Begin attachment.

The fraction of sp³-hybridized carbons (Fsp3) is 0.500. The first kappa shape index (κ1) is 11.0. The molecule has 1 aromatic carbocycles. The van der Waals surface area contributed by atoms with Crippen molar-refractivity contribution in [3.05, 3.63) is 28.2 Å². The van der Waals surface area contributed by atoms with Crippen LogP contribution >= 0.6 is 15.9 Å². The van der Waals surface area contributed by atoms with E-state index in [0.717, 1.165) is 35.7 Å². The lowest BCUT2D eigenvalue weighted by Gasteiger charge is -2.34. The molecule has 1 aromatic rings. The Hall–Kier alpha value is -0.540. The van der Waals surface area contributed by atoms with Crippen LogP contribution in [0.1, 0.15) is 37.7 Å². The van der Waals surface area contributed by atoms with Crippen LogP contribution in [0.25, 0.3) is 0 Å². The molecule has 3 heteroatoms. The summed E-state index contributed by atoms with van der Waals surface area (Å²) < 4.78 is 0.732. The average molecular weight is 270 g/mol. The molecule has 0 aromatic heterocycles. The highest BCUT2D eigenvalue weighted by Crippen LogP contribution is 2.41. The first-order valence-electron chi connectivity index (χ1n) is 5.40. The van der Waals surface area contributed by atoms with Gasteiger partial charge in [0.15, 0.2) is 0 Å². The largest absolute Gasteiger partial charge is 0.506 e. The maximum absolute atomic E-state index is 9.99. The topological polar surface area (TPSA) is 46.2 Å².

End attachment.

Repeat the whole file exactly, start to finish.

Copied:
The fraction of sp³-hybridized carbons (Fsp3) is 0.500. The first kappa shape index (κ1) is 11.0. The molecule has 1 aromatic carbocycles. The van der Waals surface area contributed by atoms with Crippen molar-refractivity contribution in [3.05, 3.63) is 28.2 Å². The van der Waals surface area contributed by atoms with Crippen LogP contribution >= 0.6 is 15.9 Å². The van der Waals surface area contributed by atoms with E-state index in [0.717, 1.165) is 35.7 Å². The lowest BCUT2D eigenvalue weighted by Gasteiger charge is -2.34. The molecule has 1 aromatic rings. The Hall–Kier alpha value is -0.540. The van der Waals surface area contributed by atoms with Crippen LogP contribution in [0.1, 0.15) is 37.7 Å². The van der Waals surface area contributed by atoms with Crippen LogP contribution in [0.25, 0.3) is 0 Å². The molecule has 3 heteroatoms. The summed E-state index contributed by atoms with van der Waals surface area (Å²) < 4.78 is 0.732. The average molecular weight is 270 g/mol. The molecule has 0 aromatic heterocycles. The highest BCUT2D eigenvalue weighted by Crippen LogP contribution is 2.41. The first-order valence-electron chi connectivity index (χ1n) is 5.40. The van der Waals surface area contributed by atoms with Gasteiger partial charge in [0.15, 0.2) is 0 Å². The largest absolute Gasteiger partial charge is 0.506 e. The maximum absolute atomic E-state index is 9.99. The topological polar surface area (TPSA) is 46.2 Å².